Titanium and titanium alloys have two excellent characteristics: high specific strength and excellent corrosion resistance. This is also the reason why titanium alloys are preferred for the aerospace industry, chemical industry, medical engineering and leisure industries.
Specific strength and high temperature performance:
The density of metals varies greatly. Lithium had the lowest density at 0.5g/cm-3, while osmium and iridium had the highest density at 22.5g /cm-3. The density of 5g/ Cm-3 is the boundary point between light metals and heavy metals, so titanium with a density of 4.51g /cm-3 is the heaviest light metal. Although titanium is twice as dense as aluminium, a typical light metal, it is only about half as dense as iron or nickel
The specific strength of CFRP is higher than that of titanium alloy only under 300℃. The specific strength of titanium alloys is particularly good at higher temperatures. However, the maximum operating temperature of titanium is limited by its oxidation characteristics. Because ti-Al compounds can partially overcome this shortcoming, they have become the focus of alloy development. Conventional high-temperature titanium alloys can only be used at temperatures slightly above 500℃, but ti-Al alloys can be directly comparable with mature high-temperature steel and nickel-based superalloys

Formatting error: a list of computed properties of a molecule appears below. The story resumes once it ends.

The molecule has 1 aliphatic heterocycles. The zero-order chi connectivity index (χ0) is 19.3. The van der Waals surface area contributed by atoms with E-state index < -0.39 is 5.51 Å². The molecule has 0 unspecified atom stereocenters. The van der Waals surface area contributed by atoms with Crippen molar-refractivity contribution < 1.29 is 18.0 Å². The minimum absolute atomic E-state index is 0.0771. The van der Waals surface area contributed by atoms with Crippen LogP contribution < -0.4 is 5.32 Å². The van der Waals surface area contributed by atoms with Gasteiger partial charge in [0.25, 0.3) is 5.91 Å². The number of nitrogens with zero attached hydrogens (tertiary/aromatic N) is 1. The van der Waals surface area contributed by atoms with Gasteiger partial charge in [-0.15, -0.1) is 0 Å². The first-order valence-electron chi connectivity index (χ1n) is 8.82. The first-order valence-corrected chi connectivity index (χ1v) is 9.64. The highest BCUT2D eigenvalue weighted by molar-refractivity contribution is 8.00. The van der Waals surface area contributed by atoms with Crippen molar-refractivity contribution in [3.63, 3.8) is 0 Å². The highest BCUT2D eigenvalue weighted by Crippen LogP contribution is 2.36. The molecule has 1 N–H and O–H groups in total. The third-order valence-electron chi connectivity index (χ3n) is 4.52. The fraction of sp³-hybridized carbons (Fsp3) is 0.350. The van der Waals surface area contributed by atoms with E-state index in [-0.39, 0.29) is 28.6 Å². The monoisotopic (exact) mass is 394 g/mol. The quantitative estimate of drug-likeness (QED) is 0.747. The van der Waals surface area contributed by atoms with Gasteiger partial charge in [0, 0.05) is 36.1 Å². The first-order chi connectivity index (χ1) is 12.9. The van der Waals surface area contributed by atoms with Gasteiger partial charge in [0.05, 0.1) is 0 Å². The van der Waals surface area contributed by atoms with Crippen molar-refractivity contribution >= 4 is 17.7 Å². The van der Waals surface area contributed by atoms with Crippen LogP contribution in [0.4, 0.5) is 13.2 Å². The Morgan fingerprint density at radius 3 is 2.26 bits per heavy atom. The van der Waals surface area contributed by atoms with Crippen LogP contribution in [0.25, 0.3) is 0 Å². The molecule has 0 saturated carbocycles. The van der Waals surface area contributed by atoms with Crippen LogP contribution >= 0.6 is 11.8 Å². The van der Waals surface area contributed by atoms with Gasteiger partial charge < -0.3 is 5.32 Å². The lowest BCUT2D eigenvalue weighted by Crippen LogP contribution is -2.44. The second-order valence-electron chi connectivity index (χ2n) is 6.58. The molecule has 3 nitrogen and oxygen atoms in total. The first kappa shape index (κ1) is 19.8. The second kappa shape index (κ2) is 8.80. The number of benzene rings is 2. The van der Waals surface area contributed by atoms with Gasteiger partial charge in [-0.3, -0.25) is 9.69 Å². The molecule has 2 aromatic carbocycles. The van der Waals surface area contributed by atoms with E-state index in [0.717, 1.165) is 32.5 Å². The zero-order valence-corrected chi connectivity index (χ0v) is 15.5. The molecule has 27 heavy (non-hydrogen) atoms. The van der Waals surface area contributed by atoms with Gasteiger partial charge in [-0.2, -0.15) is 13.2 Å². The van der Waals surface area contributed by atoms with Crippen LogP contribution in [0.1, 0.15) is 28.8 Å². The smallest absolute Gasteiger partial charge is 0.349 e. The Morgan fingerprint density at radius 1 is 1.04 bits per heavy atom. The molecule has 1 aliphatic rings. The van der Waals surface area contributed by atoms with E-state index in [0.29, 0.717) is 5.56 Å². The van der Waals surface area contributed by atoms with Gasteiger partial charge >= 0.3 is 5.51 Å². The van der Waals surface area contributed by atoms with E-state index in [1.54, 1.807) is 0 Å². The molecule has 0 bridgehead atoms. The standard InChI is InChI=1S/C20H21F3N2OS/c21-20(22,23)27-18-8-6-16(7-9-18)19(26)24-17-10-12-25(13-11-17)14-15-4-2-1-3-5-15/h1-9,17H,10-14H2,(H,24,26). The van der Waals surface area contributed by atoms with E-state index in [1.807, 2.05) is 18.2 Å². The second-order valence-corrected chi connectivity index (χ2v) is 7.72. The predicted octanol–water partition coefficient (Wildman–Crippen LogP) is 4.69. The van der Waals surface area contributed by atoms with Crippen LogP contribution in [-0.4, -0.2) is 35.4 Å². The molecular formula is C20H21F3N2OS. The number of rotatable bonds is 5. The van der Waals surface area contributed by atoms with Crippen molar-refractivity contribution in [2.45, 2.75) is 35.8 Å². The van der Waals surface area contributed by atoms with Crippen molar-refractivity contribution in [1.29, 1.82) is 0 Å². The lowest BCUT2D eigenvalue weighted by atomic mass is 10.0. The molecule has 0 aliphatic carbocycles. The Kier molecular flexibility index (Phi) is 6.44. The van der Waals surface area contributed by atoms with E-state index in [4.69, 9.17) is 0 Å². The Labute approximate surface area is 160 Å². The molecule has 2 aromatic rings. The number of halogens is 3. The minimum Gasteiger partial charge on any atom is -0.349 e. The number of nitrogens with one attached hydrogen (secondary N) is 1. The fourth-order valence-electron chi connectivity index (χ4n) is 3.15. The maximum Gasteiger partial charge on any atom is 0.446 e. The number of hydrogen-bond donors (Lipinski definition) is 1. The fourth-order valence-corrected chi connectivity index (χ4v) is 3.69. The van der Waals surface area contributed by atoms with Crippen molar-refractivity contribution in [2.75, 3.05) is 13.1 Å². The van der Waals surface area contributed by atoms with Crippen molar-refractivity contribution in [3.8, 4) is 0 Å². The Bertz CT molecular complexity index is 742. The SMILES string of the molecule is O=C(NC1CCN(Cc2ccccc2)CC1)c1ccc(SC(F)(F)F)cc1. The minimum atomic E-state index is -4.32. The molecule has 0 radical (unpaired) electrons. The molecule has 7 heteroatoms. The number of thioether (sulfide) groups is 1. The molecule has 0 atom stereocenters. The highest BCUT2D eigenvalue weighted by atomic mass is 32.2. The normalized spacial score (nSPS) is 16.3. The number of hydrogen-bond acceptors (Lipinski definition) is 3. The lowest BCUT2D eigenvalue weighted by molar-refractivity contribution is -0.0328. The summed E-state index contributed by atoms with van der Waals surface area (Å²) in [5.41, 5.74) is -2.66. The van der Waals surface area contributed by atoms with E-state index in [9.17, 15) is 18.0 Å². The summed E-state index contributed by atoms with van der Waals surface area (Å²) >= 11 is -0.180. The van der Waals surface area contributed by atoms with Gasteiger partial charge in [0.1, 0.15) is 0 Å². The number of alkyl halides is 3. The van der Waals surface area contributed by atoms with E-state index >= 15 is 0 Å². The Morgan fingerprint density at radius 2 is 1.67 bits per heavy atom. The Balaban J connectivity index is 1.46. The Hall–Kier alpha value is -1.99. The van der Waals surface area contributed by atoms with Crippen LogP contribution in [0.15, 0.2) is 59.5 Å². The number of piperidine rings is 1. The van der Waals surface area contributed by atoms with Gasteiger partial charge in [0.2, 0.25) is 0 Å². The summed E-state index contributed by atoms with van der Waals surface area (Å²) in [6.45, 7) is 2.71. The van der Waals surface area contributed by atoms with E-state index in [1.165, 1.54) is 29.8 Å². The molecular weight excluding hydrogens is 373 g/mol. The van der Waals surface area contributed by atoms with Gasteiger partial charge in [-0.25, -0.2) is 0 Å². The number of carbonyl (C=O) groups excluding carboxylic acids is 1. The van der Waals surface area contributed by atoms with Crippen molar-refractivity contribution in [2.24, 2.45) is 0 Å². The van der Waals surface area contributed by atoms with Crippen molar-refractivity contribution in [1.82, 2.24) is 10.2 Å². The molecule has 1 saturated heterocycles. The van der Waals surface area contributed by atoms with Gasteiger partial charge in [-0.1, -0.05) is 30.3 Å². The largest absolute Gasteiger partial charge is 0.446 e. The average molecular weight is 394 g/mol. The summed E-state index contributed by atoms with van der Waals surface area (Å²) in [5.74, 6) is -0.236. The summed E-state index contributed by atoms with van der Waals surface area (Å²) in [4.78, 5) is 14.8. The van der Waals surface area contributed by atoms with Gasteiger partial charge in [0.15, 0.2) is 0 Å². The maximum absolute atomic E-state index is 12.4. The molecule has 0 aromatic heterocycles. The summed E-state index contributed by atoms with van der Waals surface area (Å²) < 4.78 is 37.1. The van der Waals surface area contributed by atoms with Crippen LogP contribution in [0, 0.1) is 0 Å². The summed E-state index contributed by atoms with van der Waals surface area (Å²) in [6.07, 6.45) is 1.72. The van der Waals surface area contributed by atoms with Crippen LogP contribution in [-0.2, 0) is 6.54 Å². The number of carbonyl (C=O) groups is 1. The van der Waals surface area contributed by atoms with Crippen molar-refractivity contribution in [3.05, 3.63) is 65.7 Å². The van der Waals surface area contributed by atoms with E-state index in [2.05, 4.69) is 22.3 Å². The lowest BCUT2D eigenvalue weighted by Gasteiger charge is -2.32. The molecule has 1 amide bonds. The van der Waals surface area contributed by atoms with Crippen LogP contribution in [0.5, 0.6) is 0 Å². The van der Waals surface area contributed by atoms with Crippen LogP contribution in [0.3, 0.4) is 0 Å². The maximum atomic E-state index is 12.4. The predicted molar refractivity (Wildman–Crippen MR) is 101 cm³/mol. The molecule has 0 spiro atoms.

Titanium and titanium alloys have good corrosion resistance. Titanium and titanium alloys have long-term corrosion resistance in oxidizing atmosphere, and the presence of a small amount of oxygen and water is enough to form a protective oxide film.
Adding inert metals (often palladium and ruthenium), nickel and molybdenum, or using corrosion inhibitors in machines can improve titanium's resistance to corrosion. Extensive corrosion databases provide information on the corrosion behavior of specific alloys in different medium.
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